Despite the caveats, the disclosure has put President Obama under pressure to respond. He has described the use of chemical weapons as a "red line" that Syria dare not cross.
While Obama has said that all options remain on the table, including military action, on Friday he said, "I do not foresee a scenario in which boots on the ground in Syria - American boots on the ground in Syria - would not only be good for America but also would be good for Syria."
The Shiite Hezbollah movement is worried that the collapse of the Syrian regime in Damascus and its replacement by one led by the overwhelmingly Sunni opposition will undermine Hezbollah's dominant role in Lebanon and leave it vulnerable to Israeli attack. The movement has long relied on Syria for the transshipment of arms supplied by its chief ally, Iran, and the fall of Assad would compromise its supply routes.
Israel and Hezbollah fought a fierce but inconclusive war in the summer of 2006, and many in Lebanon and Israel have long predicted that a replay of Israel's effort to vanquish the Shiite militia is inevitable.
Since then, Hezbollah has significantly shored up its arsenal of rockets capable of hitting Israel, and the fact that it now appears to be trying to further boost its arsenal suggests that it is preparing for such an eventuality.
Israel is also concerned that Assad could use Hezbollah to lash out against Israel if he feels his regime is in danger of collapse, thereby fulfilling his predictions of regional chaos if he is toppled. Such a move also could deter international support for the rebels.
The strike coincided with an upsurge of violence in the coastal region of Latakia, Assad's stronghold, where at least 50 people, and perhaps as many as 100, were reportedly killed Thursday in the mostly Sunni village of Baida, allegedly by Assad loyalists from his minority Alawite sect.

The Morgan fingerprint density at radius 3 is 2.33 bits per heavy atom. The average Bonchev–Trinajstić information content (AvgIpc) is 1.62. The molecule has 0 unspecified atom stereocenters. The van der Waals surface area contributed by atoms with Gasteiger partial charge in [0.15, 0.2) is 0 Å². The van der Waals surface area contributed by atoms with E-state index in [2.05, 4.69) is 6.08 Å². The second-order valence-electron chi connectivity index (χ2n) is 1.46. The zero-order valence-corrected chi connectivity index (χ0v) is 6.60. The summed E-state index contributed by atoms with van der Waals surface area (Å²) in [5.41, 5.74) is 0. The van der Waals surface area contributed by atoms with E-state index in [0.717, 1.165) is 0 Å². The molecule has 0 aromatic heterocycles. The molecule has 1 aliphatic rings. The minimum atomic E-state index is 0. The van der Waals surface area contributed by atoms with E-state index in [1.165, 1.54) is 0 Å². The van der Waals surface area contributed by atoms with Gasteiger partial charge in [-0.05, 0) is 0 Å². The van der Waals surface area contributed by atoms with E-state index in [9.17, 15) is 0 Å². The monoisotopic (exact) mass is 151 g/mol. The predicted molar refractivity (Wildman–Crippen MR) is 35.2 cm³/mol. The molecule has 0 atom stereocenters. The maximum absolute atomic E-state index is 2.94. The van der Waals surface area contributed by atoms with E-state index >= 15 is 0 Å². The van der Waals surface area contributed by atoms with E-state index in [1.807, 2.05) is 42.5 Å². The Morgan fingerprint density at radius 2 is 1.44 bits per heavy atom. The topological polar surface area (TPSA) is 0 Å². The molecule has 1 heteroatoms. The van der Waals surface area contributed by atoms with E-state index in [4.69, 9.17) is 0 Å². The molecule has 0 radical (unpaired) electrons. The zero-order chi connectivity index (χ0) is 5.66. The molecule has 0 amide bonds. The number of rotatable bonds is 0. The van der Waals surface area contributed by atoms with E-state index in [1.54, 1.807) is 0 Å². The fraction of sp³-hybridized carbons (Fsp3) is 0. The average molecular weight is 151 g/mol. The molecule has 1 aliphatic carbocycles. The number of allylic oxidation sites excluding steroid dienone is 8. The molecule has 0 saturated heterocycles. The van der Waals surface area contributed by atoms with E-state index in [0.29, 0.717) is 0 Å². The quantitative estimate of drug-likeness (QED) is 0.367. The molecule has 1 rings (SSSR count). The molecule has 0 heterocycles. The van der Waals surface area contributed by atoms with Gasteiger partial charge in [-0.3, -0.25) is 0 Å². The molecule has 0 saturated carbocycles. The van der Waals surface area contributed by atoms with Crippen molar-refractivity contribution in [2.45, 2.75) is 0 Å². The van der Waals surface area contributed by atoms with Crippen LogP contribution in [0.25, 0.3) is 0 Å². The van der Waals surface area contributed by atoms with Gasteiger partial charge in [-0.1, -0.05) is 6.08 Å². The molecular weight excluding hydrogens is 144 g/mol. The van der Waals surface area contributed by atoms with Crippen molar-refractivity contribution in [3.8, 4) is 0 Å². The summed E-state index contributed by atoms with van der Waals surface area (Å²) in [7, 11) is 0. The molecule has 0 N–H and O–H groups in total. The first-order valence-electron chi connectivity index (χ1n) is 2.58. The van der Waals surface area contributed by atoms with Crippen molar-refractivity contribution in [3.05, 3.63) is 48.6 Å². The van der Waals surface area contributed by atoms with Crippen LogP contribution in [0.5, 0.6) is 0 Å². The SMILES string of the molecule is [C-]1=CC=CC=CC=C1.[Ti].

On Saturday, hundreds of Sunnis fled the area around the nearby town of Baniyas after reports of another incident overnight Friday, in which at least eight deaths have been confirmed, according to the Britain-based Syrian Observatory for Human Rights. A video posted online showed the bloodied bodies of a man, several children and a baby with blackened legs.
The U.S. State Department issued a statement saying it was "appalled by the horrific reports" from the Baniyas area. Government forces and Alawite irregulars known as shabiha attacked the area with mortar fire, "then stormed the town and executed entire families," the statement said.
"We will not lose sight of the men, women and children whose lives are being so brutally cut short," it added.
Also Saturday, Assad made his second public appearance in three days, visiting a Damascus university to inaugurate a statue dedicated to students who have died in the violence. Footage aired by state television showed him being mobbed by cheering, waving supporters.
Assad rarely appears in public, and his visibility this past week suggests his confidence has been buoyed by recent gains by his forces in some parts of the country and by indications that the international community remains reluctant to involve itself in the Syrian conflict, despite the reports that his regime has used chemical weapons.